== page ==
Other than that, there’s little to distinguish the E1026BT-Is from other non-Apple true wireless models. The earphones fit into a case that charges them, which itself plugs into a USB power supply for charging. The play time is rated at 6.5 hours per charge for the earphones, and you can get three recharges out of the case, so total play time on-the-go is 26 hours -- all somewhat above average for this product category. The website says they’re sweatproof, but no IP (Ingress Protection) rating is listed.
Getting good sound from true wireless earphones shouldn’t be that big a deal, as there are lots of good, cheap dynamic-driver earphones out there. But so far, all of the ones I’ve heard sounded just OK at best -- the Sennheiser Momentum True Wirelesses being the best I’ve heard to date, but at a high cost of $299. Let’s see how close the wizards at 1More can come at a third of the price . . .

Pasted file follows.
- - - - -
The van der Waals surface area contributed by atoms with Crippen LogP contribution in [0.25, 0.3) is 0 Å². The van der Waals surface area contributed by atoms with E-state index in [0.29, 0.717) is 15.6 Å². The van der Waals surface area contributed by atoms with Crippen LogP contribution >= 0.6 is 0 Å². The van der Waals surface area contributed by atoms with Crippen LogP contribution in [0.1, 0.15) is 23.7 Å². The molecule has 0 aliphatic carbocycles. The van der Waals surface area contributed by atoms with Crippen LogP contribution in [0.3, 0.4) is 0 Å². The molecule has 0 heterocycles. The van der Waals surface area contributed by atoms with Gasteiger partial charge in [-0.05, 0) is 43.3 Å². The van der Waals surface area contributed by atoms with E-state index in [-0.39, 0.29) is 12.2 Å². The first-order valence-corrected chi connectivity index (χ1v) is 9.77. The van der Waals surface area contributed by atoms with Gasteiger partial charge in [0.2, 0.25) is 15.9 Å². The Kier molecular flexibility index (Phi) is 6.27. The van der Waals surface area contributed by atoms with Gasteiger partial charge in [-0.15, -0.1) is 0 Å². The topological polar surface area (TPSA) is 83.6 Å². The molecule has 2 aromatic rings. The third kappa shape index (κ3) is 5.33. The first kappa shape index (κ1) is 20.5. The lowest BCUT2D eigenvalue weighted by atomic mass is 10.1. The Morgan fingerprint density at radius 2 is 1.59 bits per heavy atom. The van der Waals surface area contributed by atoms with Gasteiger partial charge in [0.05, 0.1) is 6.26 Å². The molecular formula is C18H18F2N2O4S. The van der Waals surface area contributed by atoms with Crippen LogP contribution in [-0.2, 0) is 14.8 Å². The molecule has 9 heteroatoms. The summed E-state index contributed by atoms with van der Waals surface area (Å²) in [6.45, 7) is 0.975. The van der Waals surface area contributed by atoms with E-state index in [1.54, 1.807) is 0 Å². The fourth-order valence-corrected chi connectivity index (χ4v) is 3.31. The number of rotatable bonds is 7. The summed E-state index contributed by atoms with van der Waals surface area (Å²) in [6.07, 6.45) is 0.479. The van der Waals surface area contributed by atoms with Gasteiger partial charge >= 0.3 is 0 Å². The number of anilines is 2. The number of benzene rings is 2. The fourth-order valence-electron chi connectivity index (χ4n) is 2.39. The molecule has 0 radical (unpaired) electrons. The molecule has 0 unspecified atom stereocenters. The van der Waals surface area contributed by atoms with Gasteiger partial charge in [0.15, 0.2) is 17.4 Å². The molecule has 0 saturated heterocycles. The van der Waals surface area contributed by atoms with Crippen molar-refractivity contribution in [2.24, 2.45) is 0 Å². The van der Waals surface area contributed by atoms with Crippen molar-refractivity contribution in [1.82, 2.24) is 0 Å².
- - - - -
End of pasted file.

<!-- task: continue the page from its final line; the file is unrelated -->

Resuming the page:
In the box
I’ve already mentioned that like almost all true wireless earphones, the E1026BT-Is include a charging case. They also include silicone eartips in three sizes, as well as three sizes of silicone O-hooks that fit around each earphone and have a little O-shaped flange intended to fit into your earlobe to help keep the earphone from falling out. A USB charging cable is included, along with a drawstring carrying sack.
How convenient the E1026BT-Is are to use depends on the shape of your ears. For LeRena Major, one of my listening panelists, the fit was great. “They just go right in!” she enthused, although she was fortunate enough to get an ideal fit on her first try. I had the opposite experience, though. None of the silicone tips were big enough to seal in my (admittedly large) ear canals, none of the O-hooks were big enough to actually hook in my ear, and the O-hooks actually prevented me from inserting the earphones securely -- they’d fall out about 20' into my daily dog walk. However, I solved the problem by getting rid of the O-hooks entirely and using larger silicone eartips left over from some other earphones. These sealed fine and kept the ultra-light earphones surprisingly secure in my ears.